Many firms have been paying their staff too little for years, Boris Johnson said yesterday, as he suggested rising wages could plug the gap left by a controversial Universal Credit cut.
The Prime Minister also said the Government would press ahead next month with plans to scrap the £20-a-week uplift in universal credit, which was introduced at the start of the Covid pandemic.
He said he had ‘every sympathy’ with families who are ‘finding it tough’. But he warned that maintaining the extra payment would require a tax rise equal to more than 1p on the basic rate of income tax.
Last night, it emerged that ministers are considering softening the blow from the universal credit cut by allowing claimants to keep more money as they earn, it emerged yesterday.
The Treasury is discussing cutting the taper rate – the amount of benefit withdrawn for every pound someone earns – from 63p to 60p, according to the Daily Mirror.
Work and Pensions Secretary Therese Coffey made the proposal in her submission to the Government’s spending review.
Mr Johnson told reporters while travelling in the United States: ‘I have every sympathy for people who are finding it tough, I really really do – but we have to recognise that in order to maintain the Covid uplift you’ve got to find another five to £6billion in tax. That has got to come out of some people’s pockets.’
Mr Johnson said many firms had paid their staff too little for years – and suggested that rising wages seen in recent months could help plug the gap for some workers on low incomes.
He added: ‘Wages are now rising faster than they have been for a long time, and the philosophy of this government is to try to deliver a high-wage, high-skill economy in which we invest in people, we invest in capital, we encourage businesses to put their profits back into people, back into the capital of the business, in order to drive productivity gain.
‘If you look at the UK since 2008, you look at our companies, they’ve been paying very low wages and they’ve been not investing, and productivity has fallen.’
The planned cut in Universal Credit has sparked opposition across the political spectrum, with some senior Tories, including former party leader Sir Iain Duncan Smith, joining Labour calls for it to be kept in place.
Campaigners warn it could plunge tens of thousands of low income families into poverty at a time when the cost of living is rising fast.
But Mr Johnson said the ‘best solution’ was to ‘continue to invest in people’s skills, to make sure that they are getting the type of jobs that reward their hard work – and you’re starting to see that, you’re starting to see wages go up’.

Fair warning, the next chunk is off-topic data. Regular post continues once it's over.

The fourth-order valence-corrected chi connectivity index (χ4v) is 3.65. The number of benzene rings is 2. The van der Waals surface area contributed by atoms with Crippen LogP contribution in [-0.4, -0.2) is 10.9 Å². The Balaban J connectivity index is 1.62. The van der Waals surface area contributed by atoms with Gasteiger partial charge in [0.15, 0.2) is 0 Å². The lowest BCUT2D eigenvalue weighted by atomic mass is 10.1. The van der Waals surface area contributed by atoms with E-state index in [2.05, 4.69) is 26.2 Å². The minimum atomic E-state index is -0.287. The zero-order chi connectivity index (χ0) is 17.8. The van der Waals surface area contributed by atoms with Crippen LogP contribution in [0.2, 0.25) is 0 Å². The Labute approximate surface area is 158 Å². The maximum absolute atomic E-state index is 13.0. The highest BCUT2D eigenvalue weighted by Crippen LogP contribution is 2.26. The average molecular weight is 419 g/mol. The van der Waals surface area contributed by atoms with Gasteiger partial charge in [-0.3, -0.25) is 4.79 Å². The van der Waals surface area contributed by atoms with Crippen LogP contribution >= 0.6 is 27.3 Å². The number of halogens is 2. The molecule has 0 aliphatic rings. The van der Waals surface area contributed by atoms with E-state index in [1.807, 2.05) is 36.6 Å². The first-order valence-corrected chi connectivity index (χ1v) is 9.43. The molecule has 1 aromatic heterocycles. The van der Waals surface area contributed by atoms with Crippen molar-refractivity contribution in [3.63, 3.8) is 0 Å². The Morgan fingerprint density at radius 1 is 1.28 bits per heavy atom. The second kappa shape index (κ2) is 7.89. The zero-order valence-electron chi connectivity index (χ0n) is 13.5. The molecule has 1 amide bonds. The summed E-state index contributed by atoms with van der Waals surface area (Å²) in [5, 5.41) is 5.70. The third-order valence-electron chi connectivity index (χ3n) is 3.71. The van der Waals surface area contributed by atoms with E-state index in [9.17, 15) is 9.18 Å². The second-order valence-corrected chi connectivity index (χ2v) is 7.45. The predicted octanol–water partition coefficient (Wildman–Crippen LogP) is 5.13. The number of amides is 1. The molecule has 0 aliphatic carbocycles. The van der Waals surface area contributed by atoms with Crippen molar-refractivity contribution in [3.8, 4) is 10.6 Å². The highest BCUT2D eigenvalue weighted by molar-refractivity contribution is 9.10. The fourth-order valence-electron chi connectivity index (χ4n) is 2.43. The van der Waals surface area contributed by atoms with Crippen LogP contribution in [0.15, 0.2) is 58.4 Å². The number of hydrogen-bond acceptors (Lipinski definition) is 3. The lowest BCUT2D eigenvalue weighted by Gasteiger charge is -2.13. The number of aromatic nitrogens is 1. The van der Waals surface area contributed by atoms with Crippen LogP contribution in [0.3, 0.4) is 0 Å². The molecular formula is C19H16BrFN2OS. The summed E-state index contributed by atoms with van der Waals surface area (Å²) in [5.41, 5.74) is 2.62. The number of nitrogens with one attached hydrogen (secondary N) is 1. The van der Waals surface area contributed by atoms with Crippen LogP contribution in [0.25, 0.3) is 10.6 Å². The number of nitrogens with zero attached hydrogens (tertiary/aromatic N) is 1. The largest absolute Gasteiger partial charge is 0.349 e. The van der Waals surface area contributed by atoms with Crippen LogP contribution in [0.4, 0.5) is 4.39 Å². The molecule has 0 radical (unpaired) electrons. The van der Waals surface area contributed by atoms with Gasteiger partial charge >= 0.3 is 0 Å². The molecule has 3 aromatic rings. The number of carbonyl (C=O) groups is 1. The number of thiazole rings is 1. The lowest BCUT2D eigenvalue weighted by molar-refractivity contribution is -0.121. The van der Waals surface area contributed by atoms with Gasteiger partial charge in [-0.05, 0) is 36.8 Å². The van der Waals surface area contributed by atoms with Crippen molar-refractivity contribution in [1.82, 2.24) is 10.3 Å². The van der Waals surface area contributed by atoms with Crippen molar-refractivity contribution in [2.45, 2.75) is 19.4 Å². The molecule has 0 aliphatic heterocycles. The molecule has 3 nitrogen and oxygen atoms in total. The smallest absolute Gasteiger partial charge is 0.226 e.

He declined to say whether he could live on the £118-a-week minimum that Universal Credit guarantees to couples.
Yesterday, the ex-Scottish Tory leader Ruth Davidson added her voice to calls for the Government to keep the £20-a-week uplift. She told ITV it is ‘the wrong thing to do for people on low incomes’.
The row came amid calls for the Government to increase winter fuel payments and the warm home discount to help pensioners.
But Tory former minister Steve Baker urged ministers to prioritise universal credit. He said: ‘The problem with the winter fuel allowance is we end up giving money to people who don’t need it.’
Inflation could hit 4% in months, warns the Bank
By Lucy White, City Correspondent for the Daily Mail
The Bank of England issued a downbeat warning over rising living costs yesterday, saying that inflation could surge above 4 per cent by the end of the year.
In a gloomy update yesterday, the Bank hinted at the threat of interest rate rises in the future, warning that cost pressures may prove ‘more persistent’ than first thought.
Yet, despite the concerns, members of the Bank’s Monetary Policy Committee (MPC) voted unanimously to hold interest rates at their historic low of 0.1 per cent.
They worried that any move to raise rates too soon could put the brakes on the UK’s post-Covid economic recovery.
The Bank has now cut its expectations for growth in the third quarter of the year by around 1 per cent, leaving the economy at the end of September still around 2.5 per cent smaller than before the pandemic. However, it said recent price rises had ‘strengthened [the] case’ for ‘modest tightening of monetary policy’ over the next few years – which would mean an increase in rates.
The more pessimistic outlook will be a disappointment for Chancellor Rishi Sunak, who was relying on a rapid bounce back from Covid to help shore up the Treasury’s finances.
It is now looking increasingly unlikely that the economy will return to its pre-Covid size by the end of this year, as the Bank had initially predicted.
Fears that the recovery is slowing mean that the Bank has been reluctant to start reversing its massive stimulus programme, despite worries that this could be adding to inflation.
As well as slashing interest rates last year, the Bank also re-started its £895billion money-printing programme to inject more cash into the economy.
But Kevin Brown, at investments organisation Scottish Friendly, accused the Bank of ‘fiddling’ with stagflation – where the economy stagnates but the cost of living soars.
He added: ‘The Bank’s latest rate announcement [fails] to account for the real situation on the ground, where people are experiencing rocketing prices on a range of core needs.
‘With prices soaring… people are going to batten down the spending hatches and this is going to kill off the recovery.’Internet Explorer Channel Network